Election day in Spain, energy is going to get interesting tonight and tomorrow. Some police in Barcelona are armed with semi-automatic weapons and surrounding the Olivia Plaza Hotel a Catalunya. Officers are stationed on random corners of the city waiting for the cava and heated discussions to kick in.



Currently in UK and too depressed to write anything of substance. You know what’s worse than banging your head against a wall? Watching someone else do it. And trying to hand them a helmet. And having them smack it out of your hand. That is what I’m dealing with. London, such a significant important city, but for me it has always been about that side of my family that I rarely see, but also relish in their presence. I have had many a good time in this town, but this week has been hell. Funny enough, the weather is spectacular, like a perfect summer, so unreal. But my aunt’s dementia and refusal to allow people to help her do anything is wearing me down to the bone. It’s two steps forward, three steps back. An entire day wheeling her around only to have her disregard everything that people try to do for her. The sabotage, the fear, the loathing. I am ready to run away. When you drop everything in your life for a “dire emergency” and then have that person not even acknowledge or accept your help. So here I am, alone at the moment, hiding out in an apartment that is literally across the street from my aunt’s home, feeling like I want to run or punch something. I missed Roky Erickson for this. So frustrating. My uncle Pierre in Montreal has been helping me defuse via text, but his feeling is, get out of there, let the someone else deal with it. But there isn’t anyone else at the moment. Give me a sign, that this wasn’t in vain. Or make me laugh, anything. I can’t afford to phone a friend. I guess I will “like” things on social media and read about the carnage of the world until the sun comes up and I can go put flowers on my grandmother’s grave.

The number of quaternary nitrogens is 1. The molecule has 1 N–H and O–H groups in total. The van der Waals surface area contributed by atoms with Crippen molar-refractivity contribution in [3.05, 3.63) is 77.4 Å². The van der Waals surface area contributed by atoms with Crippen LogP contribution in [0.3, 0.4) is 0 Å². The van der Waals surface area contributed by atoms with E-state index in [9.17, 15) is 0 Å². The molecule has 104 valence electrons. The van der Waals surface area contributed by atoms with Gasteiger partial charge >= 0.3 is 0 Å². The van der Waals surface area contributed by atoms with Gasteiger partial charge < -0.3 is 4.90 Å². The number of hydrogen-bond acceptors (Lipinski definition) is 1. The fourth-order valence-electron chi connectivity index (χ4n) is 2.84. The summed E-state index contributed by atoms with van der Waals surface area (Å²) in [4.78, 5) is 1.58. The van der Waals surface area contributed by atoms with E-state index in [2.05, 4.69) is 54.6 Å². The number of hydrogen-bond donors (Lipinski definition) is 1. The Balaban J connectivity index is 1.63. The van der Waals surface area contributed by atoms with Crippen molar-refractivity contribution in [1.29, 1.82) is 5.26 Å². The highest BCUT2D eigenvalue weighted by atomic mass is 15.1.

“Never has so much been sacrificed for so little.”

Sarah Churchill had a secret apartment in London. The place she spent most of her time, where she could do whatever she wanted without people watching her. This flat happened to be down the hall from my grandmother’s. They became good friends and would sit in grandma’s living room, getting tossed on gin and tonics. Then, Sarah’s driver would come fetch her and she would appear an hour later, reciting poetry on television. She was an actress and a hilarious, wonderful person who didn’t care about poshness, she loved art.  My grandmother and father said I was named after her, but my mother said that wasn’t why, it was after mystical and ancient stories around Sarah. Not a rare thought.

The place doesn’t look like it used to. My grandmother passed away from lung cancer as I sat by her bedside in 2001. The last thing she ever said to me was “Cheers, darling!” she was smiling and she looked absolutely beautiful, despite the pain she had been in for 6 months. She had been hallucinating a man in the corner of the room holding our family dog, Lucy, who had passed away several years previous. My aunt had cared for her and never moved out of the flat, since she spent most of her life touring and working. Everyone loved my grandmother, she was funny and sweet and had the best stories, having lived through the blitz of London, and ran a family-owned nightclub in the late 40’s-60’s called Le Chez Moi.

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My aunts and uncles were with her constantly, the house alive with friends and chatter, dancing, and music. Her death was devastating to many people.

My aunt has become a hoarder and is addicted to several medications due to her injury from years ago, and now she has a brain tumor. She was a full-time musical theatre actress for 40 years. She has destroyed her home and it is uninhabitable. I stayed up all night, sobbing, as I filled 10 garbage bags full of stuff and didn’t make a dent in any of it.

My grandmother’s room was untouched and the same for 50 years, now you can’t even find the bed and the furniture. To see such a wonderful life in a wonderful place come to this. My once delightful aunt gave up family, high pay, and romantic love to work onstage, now she is broken.  Theatre didn’t cause her condition, but it didn’t help. Most of her community has fallen off because she yells at everyone.

Winston was right, people sacrifice everything for theatre, and often end up with nothing. Brilliant moths, flying toward the gaslight flame.